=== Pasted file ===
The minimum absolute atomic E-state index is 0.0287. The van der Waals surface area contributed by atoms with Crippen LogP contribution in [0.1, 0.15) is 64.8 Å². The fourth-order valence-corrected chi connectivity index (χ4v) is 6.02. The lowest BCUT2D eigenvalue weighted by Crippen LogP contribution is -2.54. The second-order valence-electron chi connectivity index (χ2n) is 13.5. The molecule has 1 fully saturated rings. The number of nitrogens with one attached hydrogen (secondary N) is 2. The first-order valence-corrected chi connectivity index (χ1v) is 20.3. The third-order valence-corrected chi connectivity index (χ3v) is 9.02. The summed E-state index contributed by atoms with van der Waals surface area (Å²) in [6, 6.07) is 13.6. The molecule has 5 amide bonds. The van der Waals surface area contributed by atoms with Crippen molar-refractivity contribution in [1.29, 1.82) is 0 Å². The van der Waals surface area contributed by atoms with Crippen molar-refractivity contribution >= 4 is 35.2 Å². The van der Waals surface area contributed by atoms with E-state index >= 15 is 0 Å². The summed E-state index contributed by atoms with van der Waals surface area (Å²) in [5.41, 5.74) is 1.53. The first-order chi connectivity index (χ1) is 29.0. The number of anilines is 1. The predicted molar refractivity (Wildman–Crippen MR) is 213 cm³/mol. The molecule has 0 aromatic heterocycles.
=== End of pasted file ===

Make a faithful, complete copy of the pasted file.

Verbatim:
The minimum absolute atomic E-state index is 0.0287. The van der Waals surface area contributed by atoms with Crippen LogP contribution in [0.1, 0.15) is 64.8 Å². The fourth-order valence-corrected chi connectivity index (χ4v) is 6.02. The lowest BCUT2D eigenvalue weighted by Crippen LogP contribution is -2.54. The second-order valence-electron chi connectivity index (χ2n) is 13.5. The molecule has 1 fully saturated rings. The number of nitrogens with one attached hydrogen (secondary N) is 2. The first-order valence-corrected chi connectivity index (χ1v) is 20.3. The third-order valence-corrected chi connectivity index (χ3v) is 9.02. The summed E-state index contributed by atoms with van der Waals surface area (Å²) in [6, 6.07) is 13.6. The molecule has 5 amide bonds. The van der Waals surface area contributed by atoms with Crippen molar-refractivity contribution in [1.29, 1.82) is 0 Å². The van der Waals surface area contributed by atoms with Crippen molar-refractivity contribution >= 4 is 35.2 Å². The van der Waals surface area contributed by atoms with E-state index >= 15 is 0 Å². The summed E-state index contributed by atoms with van der Waals surface area (Å²) in [5.41, 5.74) is 1.53. The first-order chi connectivity index (χ1) is 29.0. The number of anilines is 1. The predicted molar refractivity (Wildman–Crippen MR) is 213 cm³/mol. The molecule has 0 aromatic heterocycles.